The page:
10 Drinks That Are Just Pretending To Be Healthy

Many drinks that promote themselves as healthy are far from it

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Many calorie counters still choose diet soda which can contribute to obesity.

Staying healthy can be a struggle. We live in a world where declaring something healthy is more of a marketing strategy than an indication of honest good intentions from manufacturers towards consumers. With fad diets coming in and out of vogue and new “superfoods” declared each year, we have to be sure to stay educated about what we are actually consuming instead of riding the wave of what’s “in” now. It is important to learn how to maintain a balanced diet, read labels carefully, and make the best choices for our health and well-being.

10 Drinks That Are Just Pretending To Be Healthy (Slideshow)

The approach to a healthy diet is normally mainly focused on food, but don’t underestimate the power of what we drink. Studies done at Harvard have linked high consumption of sugary drinks to spiking obesity rates in America. Most people know that drinking soda is bad for weight management and overall health, but huge amounts of sugar aren’t confined to sodas alone.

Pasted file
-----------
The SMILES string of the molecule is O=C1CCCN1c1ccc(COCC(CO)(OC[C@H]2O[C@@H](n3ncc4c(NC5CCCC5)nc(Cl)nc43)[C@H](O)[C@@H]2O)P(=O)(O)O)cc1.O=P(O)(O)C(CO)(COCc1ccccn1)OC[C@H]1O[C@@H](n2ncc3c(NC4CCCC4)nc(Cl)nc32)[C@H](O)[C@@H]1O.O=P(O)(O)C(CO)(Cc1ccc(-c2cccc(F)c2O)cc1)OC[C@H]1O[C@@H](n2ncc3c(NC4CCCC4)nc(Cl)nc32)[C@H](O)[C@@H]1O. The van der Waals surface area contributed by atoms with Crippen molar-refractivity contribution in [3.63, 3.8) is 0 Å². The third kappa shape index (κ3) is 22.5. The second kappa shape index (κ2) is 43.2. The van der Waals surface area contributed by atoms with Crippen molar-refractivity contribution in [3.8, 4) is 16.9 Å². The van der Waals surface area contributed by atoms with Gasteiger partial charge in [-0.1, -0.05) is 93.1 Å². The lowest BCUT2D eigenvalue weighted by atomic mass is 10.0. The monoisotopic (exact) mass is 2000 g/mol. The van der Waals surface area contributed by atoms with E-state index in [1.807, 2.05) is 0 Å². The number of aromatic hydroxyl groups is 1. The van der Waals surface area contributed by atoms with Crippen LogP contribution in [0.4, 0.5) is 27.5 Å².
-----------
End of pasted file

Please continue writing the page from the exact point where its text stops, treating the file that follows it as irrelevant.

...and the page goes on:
Many drinks that promote themselves as healthy are far from it. Bottled teas, smoothies, and sports drinks often contain nearly as much sugar as regular sodas. And while high levels of sugar are certainly a major aspect of what can make a drink unhealthy, this doesn’t mean we should stop reading nutrition labels there. High levels of artificial sweeteners, preservatives, and sodium are just three other health threats that are rampant in so-called healthy drink alternatives. The caloric content is not as high as soda, but you’ll still put yourself at risk things like increased blood pressure, vitamin and mineral leaching, and chronic headaches just to drink something less fattening.